Saturday, May 31, 2008

Best Clipboard

Tuesday, May 27, 2008

New Fatwa Edict: Bad Cartoon Characters Not Allowed to Read The Quran




Muslims seem increasingly intent on solidifying Islam's position as the most humorless and vociferously hostile major religion on the planet (no mean feat). Now that the smoke has cleared (literally) from the burning of the Danish Embassy and death threats leveled against Danish cartoonists, a new tempest in a teapot emerges and this time the grievance is even more stunningly inane.

From JapanTimes online comes this article:


CAIRO (Kyodo) A scene from an animated version of a popular Japanese comic book has sparked an outcry in the Muslim world, where some fear it could fuel a backlash not seen since [Danish] publications carried cartoons of the Prophet Muhammad.

At issue is a 90-second "JoJo's Bizarre Adventure" video segment that depicts Dio Brando, a villain, picking up a Quran from a bookshelf and apparently examining it as he orders the execution of the hero and his friends.

Sheikh Abdul Hamid Attrash, chairman of the Fatwa (religious edict) Committee at Al-Azhar, the highest Sunni authority, based in Cairo, called the cartoon an "insult to Islam."

"This scene depicts Muslims as terrorists, which is not true at all," he said. "This is an insult to the religion, and the producers would be considered to be enemies of Islam."

To prove his point that Islam is in fact a peaceful religion Sheikh Attrash ordered that everyone associated with the anime be immediately put to death in as peaceful a fashion as stoning allows. (Ok, that part is extrapolated, but the "enemies of Islam" statement all but seethes with the threat of physical peril if the producers don't immediately capitulate, which of course they did. Message Sent: Terrorism works, kids.)

Responding to the accusation, the Shueisha official said it was "a simple mistake."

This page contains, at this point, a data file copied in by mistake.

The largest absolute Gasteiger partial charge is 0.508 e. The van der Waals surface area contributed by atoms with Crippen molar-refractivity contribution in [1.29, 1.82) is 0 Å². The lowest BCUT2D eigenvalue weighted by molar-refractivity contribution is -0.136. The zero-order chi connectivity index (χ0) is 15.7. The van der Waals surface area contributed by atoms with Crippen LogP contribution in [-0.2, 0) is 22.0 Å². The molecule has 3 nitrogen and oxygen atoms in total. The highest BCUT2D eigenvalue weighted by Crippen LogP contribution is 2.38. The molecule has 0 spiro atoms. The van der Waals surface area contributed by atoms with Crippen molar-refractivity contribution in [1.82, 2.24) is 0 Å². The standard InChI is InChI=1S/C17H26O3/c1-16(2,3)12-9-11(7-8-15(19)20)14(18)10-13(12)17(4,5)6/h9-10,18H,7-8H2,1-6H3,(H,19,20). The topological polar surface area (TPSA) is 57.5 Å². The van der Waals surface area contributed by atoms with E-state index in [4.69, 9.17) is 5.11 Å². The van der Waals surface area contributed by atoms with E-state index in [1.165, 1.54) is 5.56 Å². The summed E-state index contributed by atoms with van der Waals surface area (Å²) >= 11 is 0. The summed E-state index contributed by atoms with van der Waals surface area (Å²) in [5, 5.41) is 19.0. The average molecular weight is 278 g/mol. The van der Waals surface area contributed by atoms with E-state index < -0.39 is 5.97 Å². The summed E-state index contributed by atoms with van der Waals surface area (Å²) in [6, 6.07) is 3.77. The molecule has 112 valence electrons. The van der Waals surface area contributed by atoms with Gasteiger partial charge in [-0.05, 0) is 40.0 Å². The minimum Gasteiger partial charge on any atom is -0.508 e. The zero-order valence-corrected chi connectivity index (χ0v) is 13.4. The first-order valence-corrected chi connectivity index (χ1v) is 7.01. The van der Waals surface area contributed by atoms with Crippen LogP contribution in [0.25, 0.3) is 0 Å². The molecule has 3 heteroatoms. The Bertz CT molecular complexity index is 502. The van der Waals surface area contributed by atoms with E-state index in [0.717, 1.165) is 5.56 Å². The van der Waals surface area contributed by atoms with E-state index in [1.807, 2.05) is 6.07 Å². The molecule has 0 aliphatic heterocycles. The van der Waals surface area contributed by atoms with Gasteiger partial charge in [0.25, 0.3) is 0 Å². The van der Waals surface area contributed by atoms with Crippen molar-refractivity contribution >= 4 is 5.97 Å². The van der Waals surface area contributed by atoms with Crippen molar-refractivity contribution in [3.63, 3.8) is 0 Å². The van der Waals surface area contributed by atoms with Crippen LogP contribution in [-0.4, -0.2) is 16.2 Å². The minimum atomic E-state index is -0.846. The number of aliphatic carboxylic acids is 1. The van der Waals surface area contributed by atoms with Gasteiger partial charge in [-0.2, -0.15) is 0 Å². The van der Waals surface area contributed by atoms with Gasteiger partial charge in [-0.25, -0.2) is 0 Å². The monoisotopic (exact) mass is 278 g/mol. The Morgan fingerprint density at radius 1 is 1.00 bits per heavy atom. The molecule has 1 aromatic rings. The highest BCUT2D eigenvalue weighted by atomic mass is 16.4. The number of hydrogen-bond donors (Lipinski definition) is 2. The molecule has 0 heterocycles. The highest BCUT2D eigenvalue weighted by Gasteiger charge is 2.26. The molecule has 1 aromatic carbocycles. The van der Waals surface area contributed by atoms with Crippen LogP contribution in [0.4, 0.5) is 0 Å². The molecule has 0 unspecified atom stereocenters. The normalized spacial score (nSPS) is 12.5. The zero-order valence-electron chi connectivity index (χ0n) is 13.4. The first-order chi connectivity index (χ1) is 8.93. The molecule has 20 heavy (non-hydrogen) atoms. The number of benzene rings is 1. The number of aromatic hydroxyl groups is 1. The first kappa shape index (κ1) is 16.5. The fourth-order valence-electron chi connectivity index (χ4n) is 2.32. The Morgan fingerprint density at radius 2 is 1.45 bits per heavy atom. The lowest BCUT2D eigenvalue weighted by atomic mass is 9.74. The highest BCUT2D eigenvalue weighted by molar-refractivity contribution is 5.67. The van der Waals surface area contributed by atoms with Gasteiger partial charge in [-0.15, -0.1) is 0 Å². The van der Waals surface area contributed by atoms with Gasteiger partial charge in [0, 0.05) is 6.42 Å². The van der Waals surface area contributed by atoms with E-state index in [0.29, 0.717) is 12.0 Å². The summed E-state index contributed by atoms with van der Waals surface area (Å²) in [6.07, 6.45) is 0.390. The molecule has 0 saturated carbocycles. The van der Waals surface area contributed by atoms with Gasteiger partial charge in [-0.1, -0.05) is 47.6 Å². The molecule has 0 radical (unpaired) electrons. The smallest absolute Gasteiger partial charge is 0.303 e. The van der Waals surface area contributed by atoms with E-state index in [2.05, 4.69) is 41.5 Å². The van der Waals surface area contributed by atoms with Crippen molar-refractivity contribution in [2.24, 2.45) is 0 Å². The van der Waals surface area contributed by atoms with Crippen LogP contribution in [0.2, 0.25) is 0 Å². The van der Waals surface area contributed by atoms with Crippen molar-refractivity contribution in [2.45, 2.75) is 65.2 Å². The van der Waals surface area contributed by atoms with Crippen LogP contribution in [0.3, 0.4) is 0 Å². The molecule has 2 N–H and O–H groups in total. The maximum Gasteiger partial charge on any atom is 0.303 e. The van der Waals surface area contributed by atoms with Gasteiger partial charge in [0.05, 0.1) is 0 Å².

"Neither the original comic nor the animation intends to treat Muslims as villains. But as a result, the cartoon offended Muslims," the official said. "We apologize for the unpleasantness that the cartoon may have caused and will carefully consider how to deal with religious and culture themes."

The official said one of the animators came up with the idea of using an Arabic book to give the scene a more authentic feel, as the villain was hiding out in Egypt. [seems reasonable enough, eh?]

Read the full article here:



Smilin' Stan Joins Jaunty Japanese



Even at age 85 Stan Lee remains in perpetual motion. Lee is now foraying into manga and anime collaborating with Japanese creators in both mediums. This includes the manga Ultimo with Shaman King creator Hiroyuki Takei, and a new anime series for Japanese TV with the title Hero Man which will be animated by heavyweight Japanese studio BONES. Stan talks with Patrick Macias about his latest venture HERE.

Friday, May 23, 2008

Wired Blog asks: Does M. Knight Shyamalan Have a Thing for Pixies?

Read the tenuous, but undeniable connection here.

Best of all thanks to iMeem you can listen to The Pixies "The Happening" and "I've Been Tired" directly on the blog. One thing I've found is that as big of a disappointment as 1991's Bossanova seemed at the time (in the tsunami wake of Surfer Rosa and Doolittle, anything less than another masterpiece would disappoint), the songs hold up now.

Wednesday, May 21, 2008

Rory Root: Rest In Peace (1958-2008)

Rory Root (left) with Larry Marder in 2007